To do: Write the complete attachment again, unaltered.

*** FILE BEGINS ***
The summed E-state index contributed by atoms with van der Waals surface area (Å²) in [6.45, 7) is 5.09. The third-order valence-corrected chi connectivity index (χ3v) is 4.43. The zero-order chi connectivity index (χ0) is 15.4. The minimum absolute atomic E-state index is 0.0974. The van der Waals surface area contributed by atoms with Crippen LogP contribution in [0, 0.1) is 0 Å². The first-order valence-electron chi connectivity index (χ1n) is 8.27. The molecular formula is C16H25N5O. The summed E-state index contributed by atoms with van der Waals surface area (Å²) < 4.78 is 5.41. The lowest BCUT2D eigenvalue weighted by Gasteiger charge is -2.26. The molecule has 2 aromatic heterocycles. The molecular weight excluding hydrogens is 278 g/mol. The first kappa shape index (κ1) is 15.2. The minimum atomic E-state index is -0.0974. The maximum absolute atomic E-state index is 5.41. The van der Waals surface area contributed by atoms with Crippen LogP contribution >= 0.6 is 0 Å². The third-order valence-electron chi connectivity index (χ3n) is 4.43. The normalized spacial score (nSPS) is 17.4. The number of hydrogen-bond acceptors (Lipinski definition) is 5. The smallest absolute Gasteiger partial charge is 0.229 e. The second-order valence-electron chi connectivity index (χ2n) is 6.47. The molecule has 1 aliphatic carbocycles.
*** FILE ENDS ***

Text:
The summed E-state index contributed by atoms with van der Waals surface area (Å²) in [6.45, 7) is 5.09. The third-order valence-corrected chi connectivity index (χ3v) is 4.43. The zero-order chi connectivity index (χ0) is 15.4. The minimum absolute atomic E-state index is 0.0974. The van der Waals surface area contributed by atoms with Crippen LogP contribution in [0, 0.1) is 0 Å². The first-order valence-electron chi connectivity index (χ1n) is 8.27. The molecular formula is C16H25N5O. The summed E-state index contributed by atoms with van der Waals surface area (Å²) < 4.78 is 5.41. The lowest BCUT2D eigenvalue weighted by Gasteiger charge is -2.26. The molecule has 2 aromatic heterocycles. The molecular weight excluding hydrogens is 278 g/mol. The first kappa shape index (κ1) is 15.2. The minimum atomic E-state index is -0.0974. The maximum absolute atomic E-state index is 5.41. The van der Waals surface area contributed by atoms with Crippen LogP contribution >= 0.6 is 0 Å². The third-order valence-electron chi connectivity index (χ3n) is 4.43. The normalized spacial score (nSPS) is 17.4. The number of hydrogen-bond acceptors (Lipinski definition) is 5. The smallest absolute Gasteiger partial charge is 0.229 e. The second-order valence-electron chi connectivity index (χ2n) is 6.47. The molecule has 1 aliphatic carbocycles.